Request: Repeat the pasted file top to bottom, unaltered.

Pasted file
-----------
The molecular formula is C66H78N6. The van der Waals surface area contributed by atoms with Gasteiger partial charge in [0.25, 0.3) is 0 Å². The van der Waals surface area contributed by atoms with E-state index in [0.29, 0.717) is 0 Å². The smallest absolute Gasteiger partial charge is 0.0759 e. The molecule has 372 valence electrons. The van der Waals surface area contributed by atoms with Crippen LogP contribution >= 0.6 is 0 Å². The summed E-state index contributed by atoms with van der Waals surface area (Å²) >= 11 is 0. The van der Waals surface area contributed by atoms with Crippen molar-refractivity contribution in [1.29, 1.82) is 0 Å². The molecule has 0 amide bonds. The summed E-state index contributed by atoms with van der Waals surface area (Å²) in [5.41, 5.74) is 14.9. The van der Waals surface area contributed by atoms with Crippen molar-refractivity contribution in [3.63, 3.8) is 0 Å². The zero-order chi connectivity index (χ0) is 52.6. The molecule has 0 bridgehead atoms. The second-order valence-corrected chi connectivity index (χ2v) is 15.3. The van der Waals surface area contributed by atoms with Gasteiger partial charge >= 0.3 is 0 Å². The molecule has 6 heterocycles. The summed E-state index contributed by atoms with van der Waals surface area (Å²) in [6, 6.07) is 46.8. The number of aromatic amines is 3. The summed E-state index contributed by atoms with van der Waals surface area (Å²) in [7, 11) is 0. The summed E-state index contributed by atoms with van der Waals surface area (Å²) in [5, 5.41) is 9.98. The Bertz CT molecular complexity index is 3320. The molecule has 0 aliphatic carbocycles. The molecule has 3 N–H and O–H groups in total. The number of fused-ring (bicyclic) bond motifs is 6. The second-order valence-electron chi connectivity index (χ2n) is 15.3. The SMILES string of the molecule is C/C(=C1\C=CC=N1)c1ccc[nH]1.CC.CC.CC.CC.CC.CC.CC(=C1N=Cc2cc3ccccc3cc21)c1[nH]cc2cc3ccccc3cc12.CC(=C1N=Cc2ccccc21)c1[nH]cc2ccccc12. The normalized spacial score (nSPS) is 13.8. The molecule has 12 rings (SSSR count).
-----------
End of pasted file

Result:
The molecular formula is C66H78N6. The van der Waals surface area contributed by atoms with Gasteiger partial charge in [0.25, 0.3) is 0 Å². The van der Waals surface area contributed by atoms with E-state index in [0.29, 0.717) is 0 Å². The smallest absolute Gasteiger partial charge is 0.0759 e. The molecule has 372 valence electrons. The van der Waals surface area contributed by atoms with Crippen LogP contribution >= 0.6 is 0 Å². The summed E-state index contributed by atoms with van der Waals surface area (Å²) >= 11 is 0. The van der Waals surface area contributed by atoms with Crippen molar-refractivity contribution in [1.29, 1.82) is 0 Å². The molecule has 0 amide bonds. The summed E-state index contributed by atoms with van der Waals surface area (Å²) in [5.41, 5.74) is 14.9. The van der Waals surface area contributed by atoms with Crippen molar-refractivity contribution in [3.63, 3.8) is 0 Å². The zero-order chi connectivity index (χ0) is 52.6. The molecule has 0 bridgehead atoms. The second-order valence-corrected chi connectivity index (χ2v) is 15.3. The van der Waals surface area contributed by atoms with Gasteiger partial charge >= 0.3 is 0 Å². The molecule has 6 heterocycles. The summed E-state index contributed by atoms with van der Waals surface area (Å²) in [6, 6.07) is 46.8. The number of aromatic amines is 3. The summed E-state index contributed by atoms with van der Waals surface area (Å²) in [7, 11) is 0. The summed E-state index contributed by atoms with van der Waals surface area (Å²) in [5, 5.41) is 9.98. The Bertz CT molecular complexity index is 3320. The molecule has 0 aliphatic carbocycles. The molecule has 3 N–H and O–H groups in total. The number of fused-ring (bicyclic) bond motifs is 6. The second-order valence-electron chi connectivity index (χ2n) is 15.3. The SMILES string of the molecule is C/C(=C1\C=CC=N1)c1ccc[nH]1.CC.CC.CC.CC.CC.CC.CC(=C1N=Cc2cc3ccccc3cc21)c1[nH]cc2cc3ccccc3cc12.CC(=C1N=Cc2ccccc21)c1[nH]cc2ccccc12. The normalized spacial score (nSPS) is 13.8. The molecule has 12 rings (SSSR count).